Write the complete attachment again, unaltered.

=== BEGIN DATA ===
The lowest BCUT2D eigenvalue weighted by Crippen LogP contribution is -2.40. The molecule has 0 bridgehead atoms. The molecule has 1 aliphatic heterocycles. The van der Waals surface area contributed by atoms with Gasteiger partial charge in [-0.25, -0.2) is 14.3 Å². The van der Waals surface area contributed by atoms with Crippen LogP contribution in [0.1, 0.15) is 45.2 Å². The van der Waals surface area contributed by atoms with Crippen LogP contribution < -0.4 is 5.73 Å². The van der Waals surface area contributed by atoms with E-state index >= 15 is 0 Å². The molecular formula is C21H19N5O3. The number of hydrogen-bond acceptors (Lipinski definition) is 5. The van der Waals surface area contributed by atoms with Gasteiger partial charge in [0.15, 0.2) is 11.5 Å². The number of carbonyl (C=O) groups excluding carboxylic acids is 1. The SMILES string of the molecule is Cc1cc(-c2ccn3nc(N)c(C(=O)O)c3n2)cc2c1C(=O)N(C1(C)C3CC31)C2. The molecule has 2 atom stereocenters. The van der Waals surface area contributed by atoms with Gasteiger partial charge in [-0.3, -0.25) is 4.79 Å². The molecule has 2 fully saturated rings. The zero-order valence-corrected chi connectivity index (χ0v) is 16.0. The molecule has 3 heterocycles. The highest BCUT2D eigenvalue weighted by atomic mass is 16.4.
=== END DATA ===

The lowest BCUT2D eigenvalue weighted by Crippen LogP contribution is -2.40. The molecule has 0 bridgehead atoms. The molecule has 1 aliphatic heterocycles. The van der Waals surface area contributed by atoms with Gasteiger partial charge in [-0.25, -0.2) is 14.3 Å². The van der Waals surface area contributed by atoms with Crippen LogP contribution in [0.1, 0.15) is 45.2 Å². The van der Waals surface area contributed by atoms with Crippen LogP contribution < -0.4 is 5.73 Å². The van der Waals surface area contributed by atoms with E-state index >= 15 is 0 Å². The molecular formula is C21H19N5O3. The number of hydrogen-bond acceptors (Lipinski definition) is 5. The van der Waals surface area contributed by atoms with Gasteiger partial charge in [0.15, 0.2) is 11.5 Å². The number of carbonyl (C=O) groups excluding carboxylic acids is 1. The SMILES string of the molecule is Cc1cc(-c2ccn3nc(N)c(C(=O)O)c3n2)cc2c1C(=O)N(C1(C)C3CC31)C2. The molecule has 2 atom stereocenters. The van der Waals surface area contributed by atoms with Gasteiger partial charge in [-0.3, -0.25) is 4.79 Å². The molecule has 2 fully saturated rings. The zero-order valence-corrected chi connectivity index (χ0v) is 16.0. The molecule has 3 heterocycles. The highest BCUT2D eigenvalue weighted by atomic mass is 16.4.